India 262 pending rape cases caught in DNA tangle in A.P #Vaw #Justice

By , TNN | Jan 11, 2013, 06.44 AM IST

HYDERABAD: The distraught family of Nirbhaya can hope for early justice with the Delhi High Court fast-tracking investigation in the December 16 incident, but the 23-year-old rape victim’s case is clearly a rarity.

Back home in Andhra Pradesh, the kin of at least 262 such women are awaiting justice since 2011 with all these cases caught up at the DNA testing stage. Interestingly, AP is home to a good half a dozen forensic laboratories, with Hyderabad being one of the three cities in India to house a Central Forensic Science Laboratory (CFSL).

Despite the numbers, the disposal rate of rape cases in AP is abysmally low.

One of the primary reasons for this ‘poor show’ is the jurisdictional restriction on DNA labs, rue experts. Much like in the case of police stations, these centres too are bound by ‘borders.’ For instance, as per the existing law, all rape cases filed with the police anywhere in the state are customarily forwarded to the Andhra Pradesh Forensic Science Laboratory (APFSL) in the city. The centre would be clearing files it had received in the year 2010 this year.

While the government-run CFSL is just a few kilometers away, the centre has a mandate to handle only cases pertaining to another state or Union territory. Rapes reported from within AP are incidentally out of its jurisdiction. “This indeed is a hindrance. There should be a unified system of handling rape case samples wherein any lab can run DNA tests to speed up investigation. In case of high pendency at APFSL, the CFSL should be brought in to share the burden,” said Dr G V Rao, a DNA analyst.

He also suggested the strengthening of the regional forensic laboratories that are currently ill-equipped and poorly-staffed. Among other districts, AP has one lab each in Vijayawada and Visakhapatnam. “It is for the government to take appropriate measures to revamp these centres to speed up the process of DNA tests,” reiterated Venugopal Venkatamuni, deputy director of CFSL.

The Centre for DNA Fingerprinting and Diagnostics (CDFD), set up well over a decade ago to ease the burden on APFSL, too has failed to live up to expectations, say experts. While the centre does step in to assist the police with DNA tests, it is only an occasional affair. “The CDFD is unfortunately not doing what it is supposed to do. It lays more emphasis on research as against on routine cases these days,” said eminent scientist P M Bhargava, who is also the founder director of the Centre for Cellular and Molecular Biology (CCMB).

While CCMB, at one point, figured on the list of centres used by the police for DNA testing, its services are no longer sought. “It was an expensive affair. So, the tests were restricted to APFSL,” said a senior police official.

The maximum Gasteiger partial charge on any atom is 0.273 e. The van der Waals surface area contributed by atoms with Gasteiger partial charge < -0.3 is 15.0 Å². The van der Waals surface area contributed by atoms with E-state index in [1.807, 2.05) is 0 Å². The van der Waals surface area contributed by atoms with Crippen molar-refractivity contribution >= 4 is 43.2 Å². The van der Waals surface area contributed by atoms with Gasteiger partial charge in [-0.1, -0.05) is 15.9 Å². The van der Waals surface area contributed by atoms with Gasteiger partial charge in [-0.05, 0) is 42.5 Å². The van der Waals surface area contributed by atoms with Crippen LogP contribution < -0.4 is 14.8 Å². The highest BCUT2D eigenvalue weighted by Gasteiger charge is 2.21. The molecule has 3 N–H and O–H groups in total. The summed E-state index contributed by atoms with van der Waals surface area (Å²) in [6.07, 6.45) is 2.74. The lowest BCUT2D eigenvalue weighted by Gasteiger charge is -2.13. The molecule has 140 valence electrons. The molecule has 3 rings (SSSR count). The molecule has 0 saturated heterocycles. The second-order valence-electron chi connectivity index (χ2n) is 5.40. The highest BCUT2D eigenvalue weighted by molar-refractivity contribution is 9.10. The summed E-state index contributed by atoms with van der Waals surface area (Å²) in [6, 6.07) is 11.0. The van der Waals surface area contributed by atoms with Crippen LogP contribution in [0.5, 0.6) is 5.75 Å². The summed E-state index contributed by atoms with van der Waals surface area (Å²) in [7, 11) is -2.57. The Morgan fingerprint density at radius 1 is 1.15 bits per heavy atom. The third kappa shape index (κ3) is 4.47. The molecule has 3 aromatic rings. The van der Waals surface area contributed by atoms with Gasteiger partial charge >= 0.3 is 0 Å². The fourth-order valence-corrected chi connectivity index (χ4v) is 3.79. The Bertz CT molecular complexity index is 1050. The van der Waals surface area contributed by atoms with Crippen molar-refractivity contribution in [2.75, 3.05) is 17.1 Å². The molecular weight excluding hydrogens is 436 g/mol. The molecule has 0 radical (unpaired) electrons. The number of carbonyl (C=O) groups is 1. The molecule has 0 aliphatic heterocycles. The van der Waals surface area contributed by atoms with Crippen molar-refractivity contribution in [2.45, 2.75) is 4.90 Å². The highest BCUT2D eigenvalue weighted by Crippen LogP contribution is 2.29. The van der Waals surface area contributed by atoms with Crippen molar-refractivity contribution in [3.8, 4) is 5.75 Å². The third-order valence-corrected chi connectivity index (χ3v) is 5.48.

The possibility of roping in private laboratories like the city-based Truth Labs, especially in sensitive cases such as rape, too was highlighted by experts. “But increasing the network of labs in not the only solution,” confessed Dr Gandhi P C Kaza, founder chairman of the centre stressing on the need for increased accountability. “If there is a will among investigators, at least 90% of all rape cases can be resolved within a set time-frame,” he said.


Gujarat cops used AK-47 on Dalits, says top officer

AK-47 with milled receiver and wood furniture.

AK-47 with milled receiver and wood furniture. (Photo credit: Wikipedia)


 Nov 28, 2012 Parimal Dabhi 


The Gujarat Police used an AK-47 assault rifle among other weapons during a protest by some Dalits in Thangadh town of Surendranagar district on September 22-23, according to a police affidavit submitted to a court. Three Dalits, including two 17-year-olds, were killed in the incident.



The affidavit, a copy of which is with The Indian Express, says that the weapons used included “revolver, (.303) rifle, carbine gun and AK-47”. Superintendent of Police R S Bhagora submitted the affidavit while opposing the anticipatory bail petition of one of the four accused police officers in the case, Kuldipsinh Jadeja. All the accused are absconding.



The affidavit, dated November 6, says the motive behind the police firing was “hatred” and “prejudice” against Dalits. It adds that the weapons have been recovered and sent to the Forensic Science Laboratory for evidence.



Confirming this, IGP, CID (crime), Anil Pratham, who is supervising the probe, told The Indian Express: “We have sent the recovered weapons to FSL to ascertain if they were fired from or not and if so, how many shots were fired… We cannot say right now if the AK-47s were fired from or not till the FSL reports come in.” While he declined to say how many AK-47s had been sent, he admitted that there was more than one.



DGP Chitranjan Singh confirmed the use of at least one AK-47 in the incident. “The commando of SP Harikrishna Patel fired from his AK-47, probably some eight or nine rounds,” he told The Indian Express.




Rethinking DNA Profiling in India

Vol – XLVII No. 43, October 27, 2012 | Elonnai Hickok , Economic Political Weekly

DNA profile databases can be useful tools in solving crime, but given that the DNA profile of a person can reveal very personal information about the individual, including medical history, family history and so on, a more comprehensive legislation regulating the collection, use, analysis and storage of DNA samples needs included in the draft Human DNA Profiling Bill.

Elonnai Hickok ( is a Policy Associate with the Centre for Internet and Society.

DNA evidence was first accepted by the courts in India in 1985 1, and in 2005 the Criminal Code of Procedure was amended to allow for medical practitioners, after authorisation from a police officer who is not below the rank of sub-inspector, to examine a person arrested on the charge of committing an offence and with reasonable grounds that an examination of the individual will bring to light evidence regarding the offence. This can include